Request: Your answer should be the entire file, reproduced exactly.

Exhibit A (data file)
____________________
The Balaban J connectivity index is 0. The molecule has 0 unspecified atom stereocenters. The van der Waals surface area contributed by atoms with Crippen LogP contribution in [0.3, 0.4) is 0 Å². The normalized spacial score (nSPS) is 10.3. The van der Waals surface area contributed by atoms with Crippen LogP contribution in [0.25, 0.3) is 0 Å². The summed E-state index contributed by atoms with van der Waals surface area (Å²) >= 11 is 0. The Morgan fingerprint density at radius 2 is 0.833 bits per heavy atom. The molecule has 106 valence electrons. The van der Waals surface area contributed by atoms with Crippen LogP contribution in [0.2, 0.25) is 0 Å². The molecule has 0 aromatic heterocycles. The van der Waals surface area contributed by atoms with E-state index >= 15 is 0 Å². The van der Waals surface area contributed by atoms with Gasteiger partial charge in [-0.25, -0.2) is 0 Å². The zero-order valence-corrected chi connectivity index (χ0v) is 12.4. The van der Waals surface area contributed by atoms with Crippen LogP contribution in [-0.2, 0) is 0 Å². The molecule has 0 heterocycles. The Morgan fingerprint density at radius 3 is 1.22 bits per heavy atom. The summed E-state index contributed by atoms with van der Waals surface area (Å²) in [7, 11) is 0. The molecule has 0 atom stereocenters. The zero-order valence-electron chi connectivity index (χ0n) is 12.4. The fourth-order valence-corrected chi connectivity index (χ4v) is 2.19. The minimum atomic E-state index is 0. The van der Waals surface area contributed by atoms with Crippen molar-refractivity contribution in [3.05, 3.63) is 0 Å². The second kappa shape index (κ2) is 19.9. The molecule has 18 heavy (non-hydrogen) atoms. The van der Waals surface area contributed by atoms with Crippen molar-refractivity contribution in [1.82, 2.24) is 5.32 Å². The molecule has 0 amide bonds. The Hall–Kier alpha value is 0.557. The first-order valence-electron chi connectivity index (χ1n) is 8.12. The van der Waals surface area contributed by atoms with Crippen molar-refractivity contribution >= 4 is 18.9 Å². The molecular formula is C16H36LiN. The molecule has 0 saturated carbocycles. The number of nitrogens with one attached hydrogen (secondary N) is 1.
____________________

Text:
The Balaban J connectivity index is 0. The molecule has 0 unspecified atom stereocenters. The van der Waals surface area contributed by atoms with Crippen LogP contribution in [0.3, 0.4) is 0 Å². The normalized spacial score (nSPS) is 10.3. The van der Waals surface area contributed by atoms with Crippen LogP contribution in [0.25, 0.3) is 0 Å². The summed E-state index contributed by atoms with van der Waals surface area (Å²) >= 11 is 0. The Morgan fingerprint density at radius 2 is 0.833 bits per heavy atom. The molecule has 106 valence electrons. The van der Waals surface area contributed by atoms with Crippen LogP contribution in [0.2, 0.25) is 0 Å². The molecule has 0 aromatic heterocycles. The van der Waals surface area contributed by atoms with E-state index >= 15 is 0 Å². The van der Waals surface area contributed by atoms with Gasteiger partial charge in [-0.25, -0.2) is 0 Å². The zero-order valence-corrected chi connectivity index (χ0v) is 12.4. The van der Waals surface area contributed by atoms with Crippen LogP contribution in [-0.2, 0) is 0 Å². The molecule has 0 heterocycles. The Morgan fingerprint density at radius 3 is 1.22 bits per heavy atom. The summed E-state index contributed by atoms with van der Waals surface area (Å²) in [7, 11) is 0. The molecule has 0 atom stereocenters. The zero-order valence-electron chi connectivity index (χ0n) is 12.4. The fourth-order valence-corrected chi connectivity index (χ4v) is 2.19. The minimum atomic E-state index is 0. The van der Waals surface area contributed by atoms with Crippen molar-refractivity contribution in [3.05, 3.63) is 0 Å². The second kappa shape index (κ2) is 19.9. The molecule has 18 heavy (non-hydrogen) atoms. The van der Waals surface area contributed by atoms with Crippen molar-refractivity contribution in [1.82, 2.24) is 5.32 Å². The molecule has 0 amide bonds. The Hall–Kier alpha value is 0.557. The first-order valence-electron chi connectivity index (χ1n) is 8.12. The van der Waals surface area contributed by atoms with Crippen molar-refractivity contribution >= 4 is 18.9 Å². The molecular formula is C16H36LiN. The molecule has 0 saturated carbocycles. The number of nitrogens with one attached hydrogen (secondary N) is 1.